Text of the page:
There is little information available concerning Emperor Ashoka’s private life and habits. From Rock Edict 6, we have an indirect reference as to how he would spend his time when he was not attending to official business. When a certain Dr Bhandarkar, an Indian scholar, was analysing the information found in Rock Edict 6, he noted that in Emperor Ashoka’s moments of leisure, when he was not asleep, he could be found at his capital either regaling the dining hall or engaging with his wives and concubines. Emperor Ashoka also enjoyed riding his horse or simply passing time in the orchard. From one of his edicts it is known that he even controlled the slaughter of animals by only permitting two peacocks and one deer to be killed for his royal meals. This gives us an idea of the kind of food that gratified his royal palate.

As an Emperor, before his conversion into Buddhism, Ashoka seemed to have done what the rulers of ancient India would do. He entertained his subjects by continuing the tradition of Samajas. The Samajas consisted of entertaining people with a banquet feast with meat dishes. Other Samajas consisted of dancing, music and wrestling, which were performed in an amphitheatre. Hunting was also a big part of the entertainment. According to Nilkanta Sastri, an Indian historian who wrote on South Indian history, these Samajas were unquestionably a diplomatic method of keeping the people pleased and satisfied. However, such Samajas were all stopped after Ashoka embraced Buddhism.

 

RISE TO POWER

According to the Mahavamsa, Ashoka was in Ujjain when he heard the news concerning his father’s ill health and he hurried towards the capital city of Pataliputra. There he killed 99 of his brothers, except the youngest, Tishya in order to become the new emperor. According to one legend, Ashoka was portrayed as a person with a bad temper and wicked nature. He was said to have built “Ashoka’s Hell”, an elaborate torture chamber disguised as a beautiful palace, which earned him the name of Chanda Ashoka (meaning Ashoka the Fierce).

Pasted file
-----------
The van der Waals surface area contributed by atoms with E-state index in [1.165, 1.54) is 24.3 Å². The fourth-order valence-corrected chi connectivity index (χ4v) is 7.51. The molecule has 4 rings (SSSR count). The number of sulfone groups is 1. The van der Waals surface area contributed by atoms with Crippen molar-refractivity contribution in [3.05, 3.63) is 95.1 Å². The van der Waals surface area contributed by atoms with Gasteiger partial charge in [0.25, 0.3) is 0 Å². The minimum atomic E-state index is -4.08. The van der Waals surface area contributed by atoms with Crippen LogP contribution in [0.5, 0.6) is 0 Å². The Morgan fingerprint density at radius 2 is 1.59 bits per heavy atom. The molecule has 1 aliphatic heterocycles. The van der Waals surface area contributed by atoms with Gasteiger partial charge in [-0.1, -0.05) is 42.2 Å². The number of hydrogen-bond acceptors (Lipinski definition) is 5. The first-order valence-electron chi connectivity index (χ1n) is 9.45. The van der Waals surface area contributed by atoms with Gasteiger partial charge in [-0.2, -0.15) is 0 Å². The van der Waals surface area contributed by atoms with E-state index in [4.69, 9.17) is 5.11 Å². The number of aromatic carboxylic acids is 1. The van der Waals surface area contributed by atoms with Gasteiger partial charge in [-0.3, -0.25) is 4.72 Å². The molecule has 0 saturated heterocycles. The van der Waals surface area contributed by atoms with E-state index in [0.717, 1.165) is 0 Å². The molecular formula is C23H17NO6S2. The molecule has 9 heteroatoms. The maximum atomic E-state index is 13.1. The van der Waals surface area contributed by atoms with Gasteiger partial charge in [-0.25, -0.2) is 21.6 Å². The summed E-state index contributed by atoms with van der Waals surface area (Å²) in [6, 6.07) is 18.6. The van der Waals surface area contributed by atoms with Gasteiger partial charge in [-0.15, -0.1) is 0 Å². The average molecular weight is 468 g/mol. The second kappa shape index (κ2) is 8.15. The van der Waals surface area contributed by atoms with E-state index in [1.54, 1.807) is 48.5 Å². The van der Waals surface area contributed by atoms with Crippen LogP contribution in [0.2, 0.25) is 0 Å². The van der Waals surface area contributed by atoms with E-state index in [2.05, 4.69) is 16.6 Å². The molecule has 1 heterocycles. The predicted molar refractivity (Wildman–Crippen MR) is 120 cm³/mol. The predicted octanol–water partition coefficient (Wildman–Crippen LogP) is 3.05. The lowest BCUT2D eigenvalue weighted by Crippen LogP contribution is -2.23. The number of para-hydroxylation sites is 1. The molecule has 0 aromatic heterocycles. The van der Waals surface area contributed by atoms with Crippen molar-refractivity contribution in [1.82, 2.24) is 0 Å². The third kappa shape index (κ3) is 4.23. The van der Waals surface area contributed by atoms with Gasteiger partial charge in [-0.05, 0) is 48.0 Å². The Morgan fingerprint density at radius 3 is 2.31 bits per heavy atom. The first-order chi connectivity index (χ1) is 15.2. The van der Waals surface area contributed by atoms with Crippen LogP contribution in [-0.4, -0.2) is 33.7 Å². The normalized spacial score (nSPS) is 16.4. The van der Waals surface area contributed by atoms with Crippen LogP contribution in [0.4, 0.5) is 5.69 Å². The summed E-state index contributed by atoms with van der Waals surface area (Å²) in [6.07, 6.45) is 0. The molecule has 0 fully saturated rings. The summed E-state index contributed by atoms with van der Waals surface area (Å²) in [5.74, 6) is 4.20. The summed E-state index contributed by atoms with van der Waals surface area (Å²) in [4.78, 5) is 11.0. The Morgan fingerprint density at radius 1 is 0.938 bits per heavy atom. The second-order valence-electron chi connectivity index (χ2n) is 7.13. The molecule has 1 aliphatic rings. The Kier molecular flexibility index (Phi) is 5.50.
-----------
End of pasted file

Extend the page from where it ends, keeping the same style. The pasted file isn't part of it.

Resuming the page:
Depiction of Ashoka’s Hell.

Ashoka’s Hell

Historically, there was a four-year gap between Emperor Bindusara’s death in 273 BCE and Emperor Ashoka’s coronation in 269 BCE. This leads historians to believe that Emperor Bindusara’s death led to a power struggle amongst his sons. According to the Divyavadana, Emperor Bindusara wanted his son Susima to succeed him but Ashoka was supported by his father’s ministers, who found Susima to be arrogant and disrespectful towards them. Ashoka managed to rise to the throne with the support of Emperor Bindusara’s ministers, headed by his Chief Minister Radhagupta (also known as Khallataka).

According to several inscriptions, which were erected long after his coronation, Emperor Ashoka referred to his ‘brothers and sisters’ and other relatives for whose welfare he was most concerned. Inscriptional evidence also indirectly suggests that some of his brothers served as his viceroys in important places such as Taxila, Tosali, Ujjayini and Suvaranagiri and what is more, they were addressed as the Kumaras and Aryaputras. According to the Mahavamsa, Ashoka even appointed his youngest brother Tishya as the Uparaja or the Deputy King. Therefore, the Buddhist legends about his cruelty and the killing of his 99 brothers do not seem to possess much historical substance.

 

The Reign of King Ashoka

Ashoka pursued a policy of expansion for the Mauryan Empire, following the ideal of his predecessors. Eight years after ascending the throne, Emperor Ashoka significantly expanded his empire. It grew from the present-day boundaries of Bangladesh and the Indian state of Assam in the east side, to the present-day territories of Afghanistan and Iran in the west. The empire also grew from the Palmir Knots in the north to the most peninsular part of Southern India. This would be recorded as the greatest geographical expansion of the Mauryan Empire.

The Conquests of Chandragupta, Bindusara and Ashoka.

The Conquests of Emperors Chandragupta, Bindusara and Ashoka. Click on image to enlarge.